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 normalization
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richard102
Starting Member

United Kingdom
25 Posts

Posted - 04/23/2014 :  18:23:13  Show Profile  Reply with Quote
Hi all, a developer wants me to separate out some columns into two new tables -say- widgets_in and widgets_out as part of a redesign. I notice the two new tables have identical columns, and feel it would be better to have just one new table -say- widgets_inout including a flag column to denote out-going-widgets.

thanks

richard102

Edited by - richard102 on 04/23/2014 18:24:25

tkizer
Almighty SQL Goddess

USA
37466 Posts

Posted - 04/23/2014 :  18:56:25  Show Profile  Visit tkizer's Homepage  Reply with Quote
What is the developer's reasoning?

I would want one table with the flag column like you mentioned.

Tara Kizer
SQL Server MVP since 2007
http://weblogs.sqlteam.com/tarad/
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richard102
Starting Member

United Kingdom
25 Posts

Posted - 04/24/2014 :  02:09:56  Show Profile  Reply with Quote
Hiah Tara, I'm new at this software co (they don't have real-data, which makes me want to cry), but in the meeting they said something about allowing many-to-many relationships between moving widgets. My on-the-spot proposal to just add a groupid column to the current table was quickly shot-down (to avoid nulls when say 4 inputs are to be linked with 3 outputs, or something like that). Then later looking at the table, the columns 'objectidfrom', 'objectidto', 'lifetimefrom', 'lifetimeto' look like great candidates for separation fair-enough.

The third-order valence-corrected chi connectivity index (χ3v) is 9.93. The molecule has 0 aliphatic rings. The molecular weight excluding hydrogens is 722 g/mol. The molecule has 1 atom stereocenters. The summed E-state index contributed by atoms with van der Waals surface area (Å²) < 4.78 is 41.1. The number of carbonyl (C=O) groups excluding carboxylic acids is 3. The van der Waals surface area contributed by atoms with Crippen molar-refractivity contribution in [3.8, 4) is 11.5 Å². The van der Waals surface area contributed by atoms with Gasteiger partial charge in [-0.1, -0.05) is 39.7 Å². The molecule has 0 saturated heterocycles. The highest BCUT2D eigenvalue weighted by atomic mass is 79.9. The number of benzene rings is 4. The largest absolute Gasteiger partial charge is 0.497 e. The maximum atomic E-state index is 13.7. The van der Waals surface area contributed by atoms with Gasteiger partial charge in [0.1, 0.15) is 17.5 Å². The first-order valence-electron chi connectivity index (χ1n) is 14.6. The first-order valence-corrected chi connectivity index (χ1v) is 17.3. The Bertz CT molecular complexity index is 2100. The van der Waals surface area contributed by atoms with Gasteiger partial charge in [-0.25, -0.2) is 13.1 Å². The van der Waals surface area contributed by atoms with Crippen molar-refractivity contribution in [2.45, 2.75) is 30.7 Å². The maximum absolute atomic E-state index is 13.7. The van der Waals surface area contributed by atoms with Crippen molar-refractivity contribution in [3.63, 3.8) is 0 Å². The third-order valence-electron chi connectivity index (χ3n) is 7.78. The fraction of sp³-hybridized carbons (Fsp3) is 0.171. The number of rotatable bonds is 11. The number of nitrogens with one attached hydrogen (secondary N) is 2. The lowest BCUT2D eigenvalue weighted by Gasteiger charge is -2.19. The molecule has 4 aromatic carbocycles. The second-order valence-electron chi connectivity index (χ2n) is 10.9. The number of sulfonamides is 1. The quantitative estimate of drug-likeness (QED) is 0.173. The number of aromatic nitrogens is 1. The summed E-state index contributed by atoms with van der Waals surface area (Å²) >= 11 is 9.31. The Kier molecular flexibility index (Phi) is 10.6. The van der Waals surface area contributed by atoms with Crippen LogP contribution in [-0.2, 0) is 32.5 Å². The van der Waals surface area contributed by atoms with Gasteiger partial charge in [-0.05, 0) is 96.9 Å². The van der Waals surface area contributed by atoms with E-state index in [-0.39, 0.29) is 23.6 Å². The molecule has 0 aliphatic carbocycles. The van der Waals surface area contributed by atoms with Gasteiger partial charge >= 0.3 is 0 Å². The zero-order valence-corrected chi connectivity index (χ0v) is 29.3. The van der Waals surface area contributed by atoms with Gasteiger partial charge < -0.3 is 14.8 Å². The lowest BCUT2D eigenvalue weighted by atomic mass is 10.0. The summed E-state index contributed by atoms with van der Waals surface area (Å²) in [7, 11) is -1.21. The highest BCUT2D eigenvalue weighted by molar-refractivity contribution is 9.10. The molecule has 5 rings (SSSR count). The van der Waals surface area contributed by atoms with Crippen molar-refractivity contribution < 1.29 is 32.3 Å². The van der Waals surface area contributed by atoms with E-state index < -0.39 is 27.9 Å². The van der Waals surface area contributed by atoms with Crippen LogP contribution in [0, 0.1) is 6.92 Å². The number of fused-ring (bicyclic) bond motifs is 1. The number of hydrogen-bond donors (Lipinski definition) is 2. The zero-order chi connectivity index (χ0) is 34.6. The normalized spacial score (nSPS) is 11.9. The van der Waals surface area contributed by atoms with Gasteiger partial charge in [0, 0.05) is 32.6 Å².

thanks

richard102

Edited by - richard102 on 04/24/2014 04:24:07
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denis_the_thief
Aged Yak Warrior

Canada
594 Posts

Posted - 05/05/2014 :  10:10:21  Show Profile  Reply with Quote
You're problem may be more of a political one than a technical one. Once I resorted to saying to a Developer "because it's against my Religion" as a reason for sticking to normalization when I was having difficulty convincing him. I think it seemed to work, so you could try that.

From you first post, I would agree with you and Tara. Although I don't think it violates Normalization, but sounds like it plain violates good Database/system design. But in your second post, the situation is a little unclear, at least to me.

You have to recognize, though, that you just started. Although you may have more Database knowledge you probably have less knowledge of the system as a whole compared to that Developer. Many companies are reluctant to change their ways just from what a new person says, even though that new person may be correct.

There may be some merit to what that developer is suggesting but at least you could try pointing out the benefits of going with one table.
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